(BPT) - Seizure. You've heard the word before, but do you know what it means or why a seizure occurs? Seizures are caused when there is abnormal activity in the brain. Brain cells called neurons use electrical energy to convey messages to one another, and when this electricity goes awry, a seizure can occur. For some people, a seizure is a one-time event but the risk of a second seizure often exists, and experiencing one is more common than you may think.
Millions of Americans experience a first seizure every year, and one in 10 people worldwide will experience a first seizure in their lifetime. Experiencing a seizure can be frightening, and the victim may feel confused or lose the ability to communicate. There is also the potential for physical damage and injury due to muscle spasms or falls, and in rare cases death can occur.
To avoid experiencing a second seizure and its negative effects, proper treatment of the first seizure remains essential. To this end, the American Academy of Neurology and the American Epilepsy Society have released a new guideline based on the best available evidence for identifying risk factors for and determining whether to treat a first, unprovoked seizure in order to ward off a second.
Identifying risk factors
According to the guideline, a person's risk of experiencing a second seizure in his or her lifetime depends on several factors, including his or her background and health history. Research shows that the risk of experiencing a second seizure is greatest within two years of experiencing the first and, depending on health history and other considerations, this risk can be anywhere from 21 to 45 percent.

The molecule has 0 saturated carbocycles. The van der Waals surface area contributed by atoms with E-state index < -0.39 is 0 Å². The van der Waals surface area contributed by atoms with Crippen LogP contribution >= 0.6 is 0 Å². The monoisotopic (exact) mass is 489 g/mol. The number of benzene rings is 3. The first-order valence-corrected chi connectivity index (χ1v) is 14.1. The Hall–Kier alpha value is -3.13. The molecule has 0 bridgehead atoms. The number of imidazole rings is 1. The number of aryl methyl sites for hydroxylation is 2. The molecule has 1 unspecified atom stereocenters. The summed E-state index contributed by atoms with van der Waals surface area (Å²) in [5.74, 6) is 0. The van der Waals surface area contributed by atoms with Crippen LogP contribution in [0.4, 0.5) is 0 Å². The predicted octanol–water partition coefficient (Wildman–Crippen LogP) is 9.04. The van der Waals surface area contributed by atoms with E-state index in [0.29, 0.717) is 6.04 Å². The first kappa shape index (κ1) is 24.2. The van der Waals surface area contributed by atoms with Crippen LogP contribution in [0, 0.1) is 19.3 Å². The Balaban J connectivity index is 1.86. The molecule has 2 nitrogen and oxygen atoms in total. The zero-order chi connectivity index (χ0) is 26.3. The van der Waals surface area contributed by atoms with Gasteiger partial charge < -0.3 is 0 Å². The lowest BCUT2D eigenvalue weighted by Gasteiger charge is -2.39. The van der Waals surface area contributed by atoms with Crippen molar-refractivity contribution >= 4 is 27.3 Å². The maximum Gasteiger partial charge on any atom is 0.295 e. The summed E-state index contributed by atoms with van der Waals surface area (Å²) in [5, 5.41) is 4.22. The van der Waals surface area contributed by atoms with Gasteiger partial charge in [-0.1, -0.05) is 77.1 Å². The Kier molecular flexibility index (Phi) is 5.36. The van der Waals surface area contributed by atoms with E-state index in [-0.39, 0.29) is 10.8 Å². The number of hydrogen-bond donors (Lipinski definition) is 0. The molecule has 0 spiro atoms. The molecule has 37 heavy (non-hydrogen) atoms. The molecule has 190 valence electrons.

Risk factors that increase the probability of a second seizure include pre-existing brain problems caused by a head injury, stroke or brain tumor, or having EEG test results that show signs of epilepsy. Some research also shows that people who experience their first seizure during sleep or who show significant abnormalities on brain imaging tests are also at higher risk.
Preventing the second seizure by treating the first
The research finds that epilepsy drugs remain one of the most effective ways to manage seizures. The prescription use of these drugs immediately after a person has experienced his or her first seizure is effective in reducing the risk of another seizure within two years. For neurologists, doctors who diagnose and treat diseases of the brain, spine and nerves, the decision to treat immediately may become more complex due to a person's applicable risks and benefits. The new guideline offers clarification for doctors, helping them identify which risk factors put a person at greater risk so they can make the best treatment decision together with their patient.
For people who have experienced a first seizure or who care for a loved one who has, speaking with a physician such as a neurologist about treatment options is an important first step. Neurologists can help you understand and learn more about epilepsy drugs and your risk factors so you can work together to identify the best treatment plan and minimize your risks.
To learn more about this AAN guideline and other available resources, visit AAN.com/guidelines.